U Extension program closes two offices

University of Minnesota Extension, a program that brings research to Minnesotans outside the U, is closing two offices in order to cut costs.

U Extension program closes two offices

Jill Jensen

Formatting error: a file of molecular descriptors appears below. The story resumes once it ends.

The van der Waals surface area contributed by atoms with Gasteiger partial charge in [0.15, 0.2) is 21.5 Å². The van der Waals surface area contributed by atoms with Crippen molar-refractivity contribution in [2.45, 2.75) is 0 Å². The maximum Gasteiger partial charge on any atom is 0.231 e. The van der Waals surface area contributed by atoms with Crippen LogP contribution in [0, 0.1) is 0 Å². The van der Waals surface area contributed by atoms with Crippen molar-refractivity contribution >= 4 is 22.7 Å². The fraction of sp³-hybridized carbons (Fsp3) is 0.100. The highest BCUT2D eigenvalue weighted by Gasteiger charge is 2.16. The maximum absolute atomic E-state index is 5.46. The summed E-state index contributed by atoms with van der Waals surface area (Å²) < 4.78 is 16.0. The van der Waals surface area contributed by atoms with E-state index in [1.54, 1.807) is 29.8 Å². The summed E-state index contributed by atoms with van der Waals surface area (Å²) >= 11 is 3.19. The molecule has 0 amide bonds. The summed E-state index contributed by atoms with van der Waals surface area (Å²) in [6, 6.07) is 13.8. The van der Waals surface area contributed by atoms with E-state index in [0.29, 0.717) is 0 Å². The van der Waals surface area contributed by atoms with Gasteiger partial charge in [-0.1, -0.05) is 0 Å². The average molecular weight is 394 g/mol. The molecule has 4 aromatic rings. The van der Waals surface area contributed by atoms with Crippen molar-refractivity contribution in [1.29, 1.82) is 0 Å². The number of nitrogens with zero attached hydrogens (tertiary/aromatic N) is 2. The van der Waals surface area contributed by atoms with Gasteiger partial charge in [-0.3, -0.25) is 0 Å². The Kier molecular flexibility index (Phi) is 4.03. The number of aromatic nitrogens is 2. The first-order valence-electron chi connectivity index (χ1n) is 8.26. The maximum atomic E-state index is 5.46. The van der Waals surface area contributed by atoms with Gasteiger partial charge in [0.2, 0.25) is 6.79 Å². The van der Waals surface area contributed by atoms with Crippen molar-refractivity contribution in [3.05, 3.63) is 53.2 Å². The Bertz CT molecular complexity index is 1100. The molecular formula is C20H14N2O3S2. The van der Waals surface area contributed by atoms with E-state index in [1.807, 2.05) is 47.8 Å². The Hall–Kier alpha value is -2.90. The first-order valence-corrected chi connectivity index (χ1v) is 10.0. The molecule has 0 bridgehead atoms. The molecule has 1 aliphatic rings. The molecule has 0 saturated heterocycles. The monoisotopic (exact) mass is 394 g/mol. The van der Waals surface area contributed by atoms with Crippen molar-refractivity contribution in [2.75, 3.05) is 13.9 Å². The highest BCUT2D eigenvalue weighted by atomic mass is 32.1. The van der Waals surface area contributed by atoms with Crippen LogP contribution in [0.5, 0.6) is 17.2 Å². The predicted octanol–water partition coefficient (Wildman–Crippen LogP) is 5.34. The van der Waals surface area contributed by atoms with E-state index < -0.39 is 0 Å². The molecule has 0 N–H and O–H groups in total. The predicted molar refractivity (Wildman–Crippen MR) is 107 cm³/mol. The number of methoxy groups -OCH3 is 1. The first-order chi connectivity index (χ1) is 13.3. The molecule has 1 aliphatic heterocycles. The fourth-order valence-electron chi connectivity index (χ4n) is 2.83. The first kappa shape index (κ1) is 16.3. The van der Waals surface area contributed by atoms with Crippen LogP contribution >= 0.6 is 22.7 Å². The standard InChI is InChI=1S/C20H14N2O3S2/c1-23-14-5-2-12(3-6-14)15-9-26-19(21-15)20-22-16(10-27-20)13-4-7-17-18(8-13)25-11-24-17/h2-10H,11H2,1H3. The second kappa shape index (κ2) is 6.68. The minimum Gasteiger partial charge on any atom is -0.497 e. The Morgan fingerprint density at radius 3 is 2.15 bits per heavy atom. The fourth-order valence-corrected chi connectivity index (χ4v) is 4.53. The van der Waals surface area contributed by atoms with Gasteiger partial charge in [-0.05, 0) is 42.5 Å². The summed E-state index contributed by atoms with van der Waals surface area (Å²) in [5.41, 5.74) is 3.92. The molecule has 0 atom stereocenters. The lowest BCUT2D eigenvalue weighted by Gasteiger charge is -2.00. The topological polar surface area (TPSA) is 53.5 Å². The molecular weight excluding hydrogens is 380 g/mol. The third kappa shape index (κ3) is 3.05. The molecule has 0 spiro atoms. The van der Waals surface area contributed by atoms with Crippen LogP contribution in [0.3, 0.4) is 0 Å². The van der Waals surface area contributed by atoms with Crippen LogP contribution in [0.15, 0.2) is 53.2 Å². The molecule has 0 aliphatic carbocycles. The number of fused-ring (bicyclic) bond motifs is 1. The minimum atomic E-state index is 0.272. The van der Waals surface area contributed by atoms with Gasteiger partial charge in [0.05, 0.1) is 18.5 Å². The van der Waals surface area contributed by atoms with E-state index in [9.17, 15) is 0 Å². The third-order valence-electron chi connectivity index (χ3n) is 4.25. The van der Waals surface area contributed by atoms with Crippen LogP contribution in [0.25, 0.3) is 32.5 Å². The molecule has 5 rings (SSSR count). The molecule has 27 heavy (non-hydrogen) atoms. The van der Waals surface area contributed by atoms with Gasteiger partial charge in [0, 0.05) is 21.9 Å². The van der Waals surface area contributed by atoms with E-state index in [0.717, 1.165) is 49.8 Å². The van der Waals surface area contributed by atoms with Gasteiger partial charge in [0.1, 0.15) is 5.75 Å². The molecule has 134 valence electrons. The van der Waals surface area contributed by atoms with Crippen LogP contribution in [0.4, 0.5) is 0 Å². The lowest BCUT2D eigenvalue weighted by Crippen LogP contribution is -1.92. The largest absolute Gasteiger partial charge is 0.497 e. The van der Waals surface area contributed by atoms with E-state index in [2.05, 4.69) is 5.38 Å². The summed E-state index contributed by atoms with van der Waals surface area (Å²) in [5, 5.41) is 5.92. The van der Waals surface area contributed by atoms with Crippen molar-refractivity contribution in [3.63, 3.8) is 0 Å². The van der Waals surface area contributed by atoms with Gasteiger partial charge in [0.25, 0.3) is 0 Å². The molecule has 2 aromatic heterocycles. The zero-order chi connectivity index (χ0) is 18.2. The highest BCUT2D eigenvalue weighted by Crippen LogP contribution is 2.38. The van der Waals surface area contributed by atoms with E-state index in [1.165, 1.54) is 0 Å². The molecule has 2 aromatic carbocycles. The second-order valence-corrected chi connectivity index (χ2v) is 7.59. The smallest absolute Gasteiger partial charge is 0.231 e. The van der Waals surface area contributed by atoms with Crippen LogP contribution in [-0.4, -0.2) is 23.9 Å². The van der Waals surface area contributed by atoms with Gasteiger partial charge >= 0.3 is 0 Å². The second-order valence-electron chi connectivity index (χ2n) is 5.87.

In an attempt to save money without cutting staff, University of Minnesota Extension closed a regional office in Albert Lea Wednesday and another is slated to close in December. Extension was started at the University of Minnesota in 1909 to bring the results of research performed at the University to communities throughout the state, which then apply the findings to real-world situations. Last year it helped educate 45,000 low-income families on ways to eat nutritiously on a tight budget and this past summer played a pivotal role in combating the emerald ash borer. These are a few examples of ExtensionâÄôs wide array of programs, ranging from agriculture to economics. It functions as a college within the University and, after the Albert Lea branch closes, operates 17 regional offices and more than 80 county offices around the state. A regional office in Mora is scheduled to close on Dec. 30. âÄúWe like to say that Extension is the front door to the University,âÄù said Bev Durgan, dean of Extension . The budget shortfall resulted from a $1.7 million cut in state funding, a decrease of about 5.6 percent from last yearâÄôs ExtensionâÄôs state allocation, Durgan said. âÄúI happen to think these jobs, once theyâÄôre gone, theyâÄôre gone. TheyâÄôre kind of like low-hanging fruit for budget people to say, âÄòyou know what, we need to cut the budget, weâÄôre going to cut here,âÄôâÄù said Wayne Schoper , an Extension educator specializing in agriculture. Raeth said most people probably wonâÄôt notice a change and the closing of the Albert Lea and Mora offices are expected to save Extension about $100,000 . Cuts have also hit the Extension program on a county level. Controversy flared in Brown County recently when officials considered cutting ShoperâÄôs Extension position with the county. Farmers working with Schoper, who works in both Brown and Nicollet counties, started a petition to keep him employed. Brown County still plans to cut ShoperâÄôs position at the end of the year. âÄúWeâÄôre [Extension workers] the ones who are out there [using] unbiased, research-based information that we get from the University of Minnesota,âÄù Schoper said. âÄúFarmers use us to make decisions that affect their bottom line every day.âÄù This is not the first time Extension has had to cut costs. In 2004 Extension went through a major restructuring, moving from a county-based system to a system that functions at the county and regional levels, Raeth said. Other extension programs run by universities in Ohio, Iowa and Michigan are also facing budget deficits and implementing plans to restructure their programs, said Julie Christenson, ExtensionâÄôs communications director. While the restructuring in 2004 buffered the University from having to make the significant changes other state universities are facing, it may not be enough if the cuts continue. âÄúIf we have to take more budget cuts, we just may have to think about whether we want to put our money in offices or whether we need to continue to put our money in people,âÄù Durgan said.